While it is easy to say that wireless and wireline are two separate service worlds that should never touch one another, that is a mentality that overlooks the possibilities of how the two worlds can provide a blended service experience.
Of course, to deliver that, it will take some management of the experience that is consistent within each of these separate domains.
Enter the policy manager. Simply put, policy management, as defined on Linktionary, "provides a way to allocate network resources, primarily network bandwidth, QoS, and security (firewalls), according to defined business policies."
Policy management, once dominated by a host of smaller upstarts, is gaining momentum. A recent Infonetics Research revealed that the worldwide revenue for policy servers deployed in both wireless and wireline networks is forecast to reach $471 million this year and $1.6 billion by 2014. Not surprisingly, revenues in 2009 were split 60-40 between mobile and fixed line; this balance will shift toward mobile operators as they maximize their 4G investments.
Up till now, however, policy managers have been primarily set in silos for each access technology and even application--one for VoIP, one for IPTV, and one for wireless.
This blurring of the lines idea became even more clear to me during last Thursday's Policy Management Standards-Towards a Common Architecture Framework webinar.
Although ATIS' Policy Management Focus leverages the work of the wireless industry group 3GPP's Policy and Charging and Control (PCC) architecture, the proposed common policy management framework can actually be applied to both wireless and wireline networks .
Albeit still in development, a common policy management will enable the service provider to provide a consistent quality of experience (QoE) independent of any access technology (wireless or wireline) or service.
Fred Kemmerer, CTO, GENBAND, said that a wireline and integrated wireline/wireless service providers and alike with will benefit from a common policy management because it encourages the end-users to more services. A wireline-centric provider could, for example, enable their users to view their IPTV services on their cell phone.
"What fixed and mobile end users want to do is use their services, their content, their Internet-based content, and they want to move across network domains--that's the biggest single advantage that all operator types can gain from a common policy framework," he said. "Even if you're a fixed operator and you don't have plans to do mobile, you want to be an attractive place for those users to get their services."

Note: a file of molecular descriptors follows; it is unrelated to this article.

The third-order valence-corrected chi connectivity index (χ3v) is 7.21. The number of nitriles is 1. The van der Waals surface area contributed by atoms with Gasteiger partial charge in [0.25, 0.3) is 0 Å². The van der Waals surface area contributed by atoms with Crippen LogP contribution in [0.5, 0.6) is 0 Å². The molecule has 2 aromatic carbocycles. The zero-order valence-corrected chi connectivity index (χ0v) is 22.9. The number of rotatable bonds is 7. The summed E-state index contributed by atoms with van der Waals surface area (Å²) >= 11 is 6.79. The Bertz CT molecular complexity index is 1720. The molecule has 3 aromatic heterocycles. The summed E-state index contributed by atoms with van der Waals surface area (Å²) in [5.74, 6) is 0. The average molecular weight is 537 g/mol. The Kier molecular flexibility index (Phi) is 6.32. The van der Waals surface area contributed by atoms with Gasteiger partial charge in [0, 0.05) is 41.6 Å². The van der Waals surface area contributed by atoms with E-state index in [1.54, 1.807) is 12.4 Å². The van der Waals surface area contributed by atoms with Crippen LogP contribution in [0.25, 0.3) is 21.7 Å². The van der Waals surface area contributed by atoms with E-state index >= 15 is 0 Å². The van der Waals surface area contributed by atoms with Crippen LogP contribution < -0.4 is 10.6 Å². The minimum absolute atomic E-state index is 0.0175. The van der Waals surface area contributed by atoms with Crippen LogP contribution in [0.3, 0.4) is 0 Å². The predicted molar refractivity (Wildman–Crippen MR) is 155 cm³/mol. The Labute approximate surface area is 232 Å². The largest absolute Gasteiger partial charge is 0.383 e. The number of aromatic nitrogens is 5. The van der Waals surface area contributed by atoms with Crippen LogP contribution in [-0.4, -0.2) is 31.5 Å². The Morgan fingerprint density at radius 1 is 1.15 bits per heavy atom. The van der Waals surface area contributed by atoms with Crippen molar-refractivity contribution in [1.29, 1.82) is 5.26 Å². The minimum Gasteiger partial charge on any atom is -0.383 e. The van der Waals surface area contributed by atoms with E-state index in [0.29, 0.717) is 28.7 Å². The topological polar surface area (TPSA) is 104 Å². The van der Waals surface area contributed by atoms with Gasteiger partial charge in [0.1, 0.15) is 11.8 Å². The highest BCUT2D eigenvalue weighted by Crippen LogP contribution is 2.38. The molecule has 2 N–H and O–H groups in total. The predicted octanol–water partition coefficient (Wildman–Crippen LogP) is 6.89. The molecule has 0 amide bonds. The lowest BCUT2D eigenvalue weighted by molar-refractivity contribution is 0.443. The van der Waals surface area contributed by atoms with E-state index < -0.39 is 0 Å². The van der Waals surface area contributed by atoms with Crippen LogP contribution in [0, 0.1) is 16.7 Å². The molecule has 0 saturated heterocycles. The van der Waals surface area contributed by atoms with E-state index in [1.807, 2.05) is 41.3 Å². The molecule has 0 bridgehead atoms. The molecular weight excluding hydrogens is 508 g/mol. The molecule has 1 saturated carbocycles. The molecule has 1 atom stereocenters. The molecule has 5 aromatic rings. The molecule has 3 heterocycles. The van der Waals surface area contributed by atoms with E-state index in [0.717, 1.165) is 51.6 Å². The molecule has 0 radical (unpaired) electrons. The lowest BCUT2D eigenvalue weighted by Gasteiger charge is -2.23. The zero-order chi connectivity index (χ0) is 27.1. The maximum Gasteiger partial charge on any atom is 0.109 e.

Naseem Khan, Principal Member of Technical Staff, Verizon (NYSE: VZ), added that for wireline centric service providers, a common policy framework could drive them to seek wireless partnerships to create blended service environments.
"This converged policy management architecture also creates an opportunity for wireline operators to create relationships with wireless operators because the users could be in one or the other service provider's domain and could get the services seamlessly," he said.
Khan added that "the other advantage is that just having one common policy architecture would create a rich ecosystem of vendors and applications and pushed through reduced cost of development and greater opportunities for service providers."
ATIS' concept could be applied to some example of service blending we're already seeing in the industry.
Whether or not carriers are thinking about the benefits of common policy architecture to manage various service domains, they are clearly putting out some kind of blended service or packages.
Take a look at AT&T's (NYSE: T) latest integrated U-verse voice mail offering. Customers can simply use the Voicemail Viewer app: They will be able to check and manage their home phone messages with visual voicemail on their smartphone device.
Sounds simple enough, but the challenge here even for a carrier like AT&T is ensuring that they can maintain a consistent Quality of Experience (QoE) across both the wireless and wireline domains so the user can manage their voice mail service from one common point.
Outside of the integrated wireless/wireline players, wireline-centric service providers also have an opportunity to leverage a common policy control to manage their service domains.
But even wireline-centric service providers such as Qwest, which while having an existing relationship with Verizon, offers a home monitoring service that enables a user to get access not only into their home security system, but remotely turn off lights and see if doors are open from their wireless phones.
Regardless of the type of blended service being delivered over the wireless or wireline network, the ultimate beneficiary of a common policy management framework will be the user, who will be able to access multiple services that are unique to their own subscription profile.--Sean
P.S. Make sure to check out my wireless colleagues own take on the policy management space in their new free eBook on policy management.